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July 18, 2007

Rothschild Legends

Slightly odd story here about Nathan Rothschild:

Legend has it that Nathan was with the Duke of Wellington at Waterloo when Napoleon was defeated and raced back to London to buy British government stock before news of victory spread.

Wikipedia says that it was his private intelligence network: the story I've always heard is that they had a well developed carrier pigeon network. Absolutely the very first time I've heard of his actually being over the Channel at this point.

Cnrothschild118

I would also be absolutely astonished to be told that that was in fact a picture of Nathan Rothschild. A military uniform? With what (to a very untrained eye, I agree) looks like the insignia of at least one order of knighthood?

This looks more like it:

Nathan_rothschild

Even by the slightly dodgy standards of portrait painting, I don't think those are the same people, do you? Current members of the family look much more like the second picture: so I wonder who the Telegraph has actually used in that first one? Wellington maybe? The caption doesn't make it clear (NM financed Wellington's campaign) but the picture name is Rothschild. Hmm, perhaps just a mild boo boo there.

July 18, 2007 in History | Permalink

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Comments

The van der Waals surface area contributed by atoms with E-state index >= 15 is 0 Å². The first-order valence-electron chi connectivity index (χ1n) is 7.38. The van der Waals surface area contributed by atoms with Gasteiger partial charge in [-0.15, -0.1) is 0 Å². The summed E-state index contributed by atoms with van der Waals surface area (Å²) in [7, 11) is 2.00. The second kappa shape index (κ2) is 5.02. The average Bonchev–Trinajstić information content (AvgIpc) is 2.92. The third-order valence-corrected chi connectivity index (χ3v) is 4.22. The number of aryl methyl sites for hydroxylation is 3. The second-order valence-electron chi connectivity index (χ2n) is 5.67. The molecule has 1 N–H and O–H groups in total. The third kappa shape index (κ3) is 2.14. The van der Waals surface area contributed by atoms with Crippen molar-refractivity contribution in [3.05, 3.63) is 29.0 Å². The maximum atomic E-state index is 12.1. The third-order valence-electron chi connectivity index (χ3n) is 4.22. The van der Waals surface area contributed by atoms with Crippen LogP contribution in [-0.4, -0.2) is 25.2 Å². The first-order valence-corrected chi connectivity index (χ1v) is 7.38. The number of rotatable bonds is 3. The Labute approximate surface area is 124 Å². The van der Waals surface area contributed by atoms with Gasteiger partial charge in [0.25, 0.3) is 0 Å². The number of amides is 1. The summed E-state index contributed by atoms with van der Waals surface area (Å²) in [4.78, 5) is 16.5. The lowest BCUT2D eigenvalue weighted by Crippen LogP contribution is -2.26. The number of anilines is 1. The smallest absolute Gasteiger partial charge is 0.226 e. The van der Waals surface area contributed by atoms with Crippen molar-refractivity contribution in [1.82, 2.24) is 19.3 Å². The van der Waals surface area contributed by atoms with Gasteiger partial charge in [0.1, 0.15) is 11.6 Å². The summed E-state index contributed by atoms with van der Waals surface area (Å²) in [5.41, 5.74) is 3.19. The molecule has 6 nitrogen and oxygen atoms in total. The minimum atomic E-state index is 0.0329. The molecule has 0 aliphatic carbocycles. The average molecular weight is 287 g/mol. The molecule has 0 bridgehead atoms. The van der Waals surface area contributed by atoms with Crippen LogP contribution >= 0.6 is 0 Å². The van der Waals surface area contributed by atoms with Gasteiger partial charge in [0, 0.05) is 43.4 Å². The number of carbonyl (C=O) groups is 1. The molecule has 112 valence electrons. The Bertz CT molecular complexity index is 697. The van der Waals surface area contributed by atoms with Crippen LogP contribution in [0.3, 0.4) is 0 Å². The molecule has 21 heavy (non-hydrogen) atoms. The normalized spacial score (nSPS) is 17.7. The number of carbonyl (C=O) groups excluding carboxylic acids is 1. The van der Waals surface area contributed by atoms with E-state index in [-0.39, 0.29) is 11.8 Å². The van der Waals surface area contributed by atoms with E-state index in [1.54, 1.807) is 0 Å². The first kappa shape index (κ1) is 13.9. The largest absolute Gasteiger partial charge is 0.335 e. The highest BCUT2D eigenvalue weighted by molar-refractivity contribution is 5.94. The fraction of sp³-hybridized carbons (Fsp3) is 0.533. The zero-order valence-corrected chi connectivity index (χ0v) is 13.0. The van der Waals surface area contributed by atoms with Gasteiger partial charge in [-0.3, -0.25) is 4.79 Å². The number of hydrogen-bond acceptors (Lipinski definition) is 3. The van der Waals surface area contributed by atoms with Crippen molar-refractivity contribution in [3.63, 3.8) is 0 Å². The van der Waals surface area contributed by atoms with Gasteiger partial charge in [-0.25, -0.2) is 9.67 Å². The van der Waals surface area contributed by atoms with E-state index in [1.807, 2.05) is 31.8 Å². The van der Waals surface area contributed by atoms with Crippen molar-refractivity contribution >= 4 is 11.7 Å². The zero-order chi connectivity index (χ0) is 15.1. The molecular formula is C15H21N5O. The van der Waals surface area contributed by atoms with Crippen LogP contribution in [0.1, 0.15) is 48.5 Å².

I think this is the image of Wellington they have used.
http://news.bbc.co.uk/1/hi/entertainment/arts/2307149.stm

To be fair, the Telegraph's caption may just have been ambiguous: "Nathan Rothschild financed the Duke of Wellington's campaign against Napoleon". Perhaps they meant the reader to understand the portrait was of Wellington?

Judge

Posted by: Judge | Jul 18, 2007 11:16:20 AM

Nathan Rothschilds, I believe, is usually credited with the seminal insight that there are three notably successful ways to ruin: wine, women and engineers.

Posted by: Bob B | Jul 18, 2007 11:20:43 AM

Why not the military uniform? At that point commissions in the army where property that could be traded like any other, and he would certainly have been rich enough to buy one if he wanted (and then maybe sell it later at a profit).

Posted by: chris strange | Jul 18, 2007 8:52:57 PM